Things to do in Galle
One of the most visited and talked towns in this Island is Galle which is identified as a UNESCO World Heritage Site. Galle city is the fourth largest city in Sri Lanka. The seaside town of Galle is 116 Km away from Colombo by road or rail, down the south coast of Sri Lanka. The city is reachable through the Southern Expressway if you need to reach the city by half the time. The city of Galle was initially captured by the Portuguese and later by the Dutch. Today the town has grown greatly but still holds the great history. The etymology of the name Galle is explained as probably an altered form of the Sinhalese word “gala”. Some of the other places around Galle you must visit is Unawatuna Bay, which provides safe swimming and snorkeling and is well popular among the tourists. Tourists usually are fond of buying souvenirs from Galle such as handmade lace, Batik dress, moonstones etc.. These can be bought at a reasonable price from the village community. Among all these attractions, the hospitality and the warm welcome you receive from the residents in Galle are unbelievable. They pride themselves in hospitality and welcome any local or foreign visitor to the city with much affection. So plan your next visit to the city of Galle where you will find numerous attractions that you will be enchanted to. There is no doubt that Galle will provide any visitor with a new and dynamic experience.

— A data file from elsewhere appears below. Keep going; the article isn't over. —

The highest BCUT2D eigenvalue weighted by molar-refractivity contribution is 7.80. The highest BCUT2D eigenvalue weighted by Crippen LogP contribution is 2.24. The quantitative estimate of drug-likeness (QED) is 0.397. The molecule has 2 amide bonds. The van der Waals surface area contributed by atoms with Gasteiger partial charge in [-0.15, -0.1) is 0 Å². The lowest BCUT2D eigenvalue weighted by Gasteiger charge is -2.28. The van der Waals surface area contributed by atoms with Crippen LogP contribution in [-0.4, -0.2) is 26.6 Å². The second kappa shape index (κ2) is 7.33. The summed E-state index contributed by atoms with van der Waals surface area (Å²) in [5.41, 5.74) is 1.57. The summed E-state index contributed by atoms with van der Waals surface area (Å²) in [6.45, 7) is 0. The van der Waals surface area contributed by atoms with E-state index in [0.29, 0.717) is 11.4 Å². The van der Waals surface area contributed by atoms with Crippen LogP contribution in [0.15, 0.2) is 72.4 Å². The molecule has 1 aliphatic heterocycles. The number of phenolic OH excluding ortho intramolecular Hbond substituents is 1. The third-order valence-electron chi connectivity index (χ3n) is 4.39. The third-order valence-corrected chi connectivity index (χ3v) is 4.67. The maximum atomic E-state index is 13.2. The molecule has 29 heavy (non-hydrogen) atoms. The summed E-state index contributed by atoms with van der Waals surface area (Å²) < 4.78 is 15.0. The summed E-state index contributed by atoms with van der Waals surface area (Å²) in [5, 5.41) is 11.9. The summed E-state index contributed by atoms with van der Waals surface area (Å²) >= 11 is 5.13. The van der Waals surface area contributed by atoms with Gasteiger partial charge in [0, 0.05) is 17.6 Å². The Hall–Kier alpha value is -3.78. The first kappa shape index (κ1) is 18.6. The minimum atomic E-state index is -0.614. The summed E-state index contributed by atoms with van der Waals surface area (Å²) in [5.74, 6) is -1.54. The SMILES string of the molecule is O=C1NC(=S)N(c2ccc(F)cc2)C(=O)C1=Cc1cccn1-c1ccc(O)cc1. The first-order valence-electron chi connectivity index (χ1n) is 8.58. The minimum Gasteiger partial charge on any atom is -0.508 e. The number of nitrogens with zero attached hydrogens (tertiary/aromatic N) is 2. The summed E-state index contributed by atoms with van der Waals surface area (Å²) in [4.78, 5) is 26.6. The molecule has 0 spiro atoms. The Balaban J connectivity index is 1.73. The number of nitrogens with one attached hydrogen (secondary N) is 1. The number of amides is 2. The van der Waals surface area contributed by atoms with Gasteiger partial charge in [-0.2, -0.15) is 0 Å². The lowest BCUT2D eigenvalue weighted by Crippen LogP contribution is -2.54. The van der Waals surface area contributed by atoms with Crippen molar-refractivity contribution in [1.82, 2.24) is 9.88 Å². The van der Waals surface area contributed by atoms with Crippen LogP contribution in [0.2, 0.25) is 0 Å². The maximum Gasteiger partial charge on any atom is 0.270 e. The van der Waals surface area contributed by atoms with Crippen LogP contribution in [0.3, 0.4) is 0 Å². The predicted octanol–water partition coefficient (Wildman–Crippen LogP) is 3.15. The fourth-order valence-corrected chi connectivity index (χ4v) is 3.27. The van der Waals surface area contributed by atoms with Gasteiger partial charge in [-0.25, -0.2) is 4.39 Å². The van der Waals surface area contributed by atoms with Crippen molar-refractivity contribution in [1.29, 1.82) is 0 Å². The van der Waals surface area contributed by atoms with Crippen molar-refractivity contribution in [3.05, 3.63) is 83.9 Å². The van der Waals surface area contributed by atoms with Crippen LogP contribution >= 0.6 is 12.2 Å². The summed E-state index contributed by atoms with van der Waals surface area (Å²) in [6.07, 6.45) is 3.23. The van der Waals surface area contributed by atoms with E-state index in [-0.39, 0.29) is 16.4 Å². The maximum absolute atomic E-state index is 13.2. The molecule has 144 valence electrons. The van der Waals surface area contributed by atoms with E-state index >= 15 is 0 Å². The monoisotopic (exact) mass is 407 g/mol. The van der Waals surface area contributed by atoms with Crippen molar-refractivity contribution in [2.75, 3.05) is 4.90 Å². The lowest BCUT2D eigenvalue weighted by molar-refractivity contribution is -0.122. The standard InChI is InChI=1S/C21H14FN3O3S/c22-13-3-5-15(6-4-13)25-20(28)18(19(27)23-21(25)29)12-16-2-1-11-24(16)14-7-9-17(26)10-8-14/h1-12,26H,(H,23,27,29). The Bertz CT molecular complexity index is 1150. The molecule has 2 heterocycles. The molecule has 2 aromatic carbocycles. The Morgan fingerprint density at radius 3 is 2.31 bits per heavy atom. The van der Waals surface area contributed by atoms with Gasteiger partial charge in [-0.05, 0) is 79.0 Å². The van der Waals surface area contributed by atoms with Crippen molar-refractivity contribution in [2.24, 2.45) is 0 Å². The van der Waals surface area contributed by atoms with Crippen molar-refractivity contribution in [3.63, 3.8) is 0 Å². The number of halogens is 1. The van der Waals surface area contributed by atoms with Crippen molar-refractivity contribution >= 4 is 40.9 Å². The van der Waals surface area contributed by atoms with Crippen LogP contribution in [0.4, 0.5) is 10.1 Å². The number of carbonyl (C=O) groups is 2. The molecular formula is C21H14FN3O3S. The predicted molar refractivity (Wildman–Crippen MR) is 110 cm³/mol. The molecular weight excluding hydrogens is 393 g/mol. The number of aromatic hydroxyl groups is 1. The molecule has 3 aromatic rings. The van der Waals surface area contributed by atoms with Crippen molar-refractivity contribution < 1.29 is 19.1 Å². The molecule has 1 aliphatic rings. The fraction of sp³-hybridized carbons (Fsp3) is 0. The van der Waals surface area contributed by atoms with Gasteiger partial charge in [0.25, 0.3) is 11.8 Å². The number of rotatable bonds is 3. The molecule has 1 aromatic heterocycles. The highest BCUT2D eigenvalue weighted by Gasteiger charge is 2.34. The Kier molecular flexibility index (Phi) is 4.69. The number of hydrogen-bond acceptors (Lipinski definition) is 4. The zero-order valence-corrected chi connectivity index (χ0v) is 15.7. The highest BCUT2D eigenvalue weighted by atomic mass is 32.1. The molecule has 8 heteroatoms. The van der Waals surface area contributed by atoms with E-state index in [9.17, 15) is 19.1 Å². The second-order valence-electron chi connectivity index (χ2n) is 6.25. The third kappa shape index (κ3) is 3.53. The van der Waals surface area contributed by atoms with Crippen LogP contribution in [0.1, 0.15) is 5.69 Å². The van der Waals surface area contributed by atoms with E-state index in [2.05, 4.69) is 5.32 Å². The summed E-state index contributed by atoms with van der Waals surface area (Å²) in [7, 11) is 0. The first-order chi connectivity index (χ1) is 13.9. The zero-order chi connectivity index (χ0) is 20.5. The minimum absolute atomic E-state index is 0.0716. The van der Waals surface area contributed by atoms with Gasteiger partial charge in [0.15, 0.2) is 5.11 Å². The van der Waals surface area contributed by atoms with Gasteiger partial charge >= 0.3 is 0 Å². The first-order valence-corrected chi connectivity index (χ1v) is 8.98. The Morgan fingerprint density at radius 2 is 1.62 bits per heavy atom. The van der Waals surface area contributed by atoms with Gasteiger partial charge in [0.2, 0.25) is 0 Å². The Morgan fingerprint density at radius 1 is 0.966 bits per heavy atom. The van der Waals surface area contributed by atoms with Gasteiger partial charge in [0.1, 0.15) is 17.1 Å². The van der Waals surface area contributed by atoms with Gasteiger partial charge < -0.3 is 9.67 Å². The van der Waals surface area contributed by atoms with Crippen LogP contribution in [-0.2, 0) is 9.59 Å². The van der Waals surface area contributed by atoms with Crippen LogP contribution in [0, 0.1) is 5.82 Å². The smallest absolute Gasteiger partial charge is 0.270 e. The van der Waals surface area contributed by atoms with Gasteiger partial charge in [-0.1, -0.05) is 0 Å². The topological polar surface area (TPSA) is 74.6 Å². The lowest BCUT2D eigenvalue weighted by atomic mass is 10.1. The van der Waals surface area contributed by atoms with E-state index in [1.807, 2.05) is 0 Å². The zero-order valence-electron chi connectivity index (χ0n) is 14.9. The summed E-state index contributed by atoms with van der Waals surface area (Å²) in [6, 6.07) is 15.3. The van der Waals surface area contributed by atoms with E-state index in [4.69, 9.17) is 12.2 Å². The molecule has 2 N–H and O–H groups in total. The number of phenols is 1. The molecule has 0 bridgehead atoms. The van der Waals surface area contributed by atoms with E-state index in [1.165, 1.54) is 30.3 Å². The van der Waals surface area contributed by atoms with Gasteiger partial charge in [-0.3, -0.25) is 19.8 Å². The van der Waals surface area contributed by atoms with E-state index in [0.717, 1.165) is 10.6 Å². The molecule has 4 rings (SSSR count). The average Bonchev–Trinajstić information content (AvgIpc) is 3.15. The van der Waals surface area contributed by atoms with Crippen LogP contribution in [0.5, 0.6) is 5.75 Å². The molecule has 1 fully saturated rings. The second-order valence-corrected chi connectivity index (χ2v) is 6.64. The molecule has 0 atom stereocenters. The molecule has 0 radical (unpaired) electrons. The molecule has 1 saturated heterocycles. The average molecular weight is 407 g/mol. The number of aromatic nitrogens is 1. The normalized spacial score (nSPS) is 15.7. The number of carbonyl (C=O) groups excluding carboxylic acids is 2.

Walk around Galle Dutch Fort
Dutch Fort is one of the most extraordinary historical and archeological sites of the world. The fort was first constructed by Portuguese in the late sixteenth century and fortified expansively by the Dutch in the mid-seventeenth century. A stroll on the streets will let you experience the beautiful architecture of the colonial style buildings that still exudes the warmth and charm.
Galle is a walled city surrounded by thick ramparts. These were built by the Dutch merchants that controlled the city in the 17th century. The ramparts are so thick that you can walk along them – start at one end and finish at the other. When you look towards the ocean, you could see the old prison between the ramparts and the waves, check out the lighthouse and the clock tower and watch the schoolboys during cricket practice.
Explore National Maritime Museum
Visit the National Maritime Museum, which has some of the deepest secrets of the aquatic world. It is worth going in just to explore this amazing historic Warehouse building. The best part of the museum is the building itself because you will not get to explore a 300 year old Dutch Colonial warehouse in immaculate condition anywhere else in the world. Ship wrecks and other underwater treasures are showcased in this exclusive museum, along with turtle skeletons, stuffed aquatic birds, models of boats and demonstrations of various methods of fishing.
Visit to the Dutch Reform Church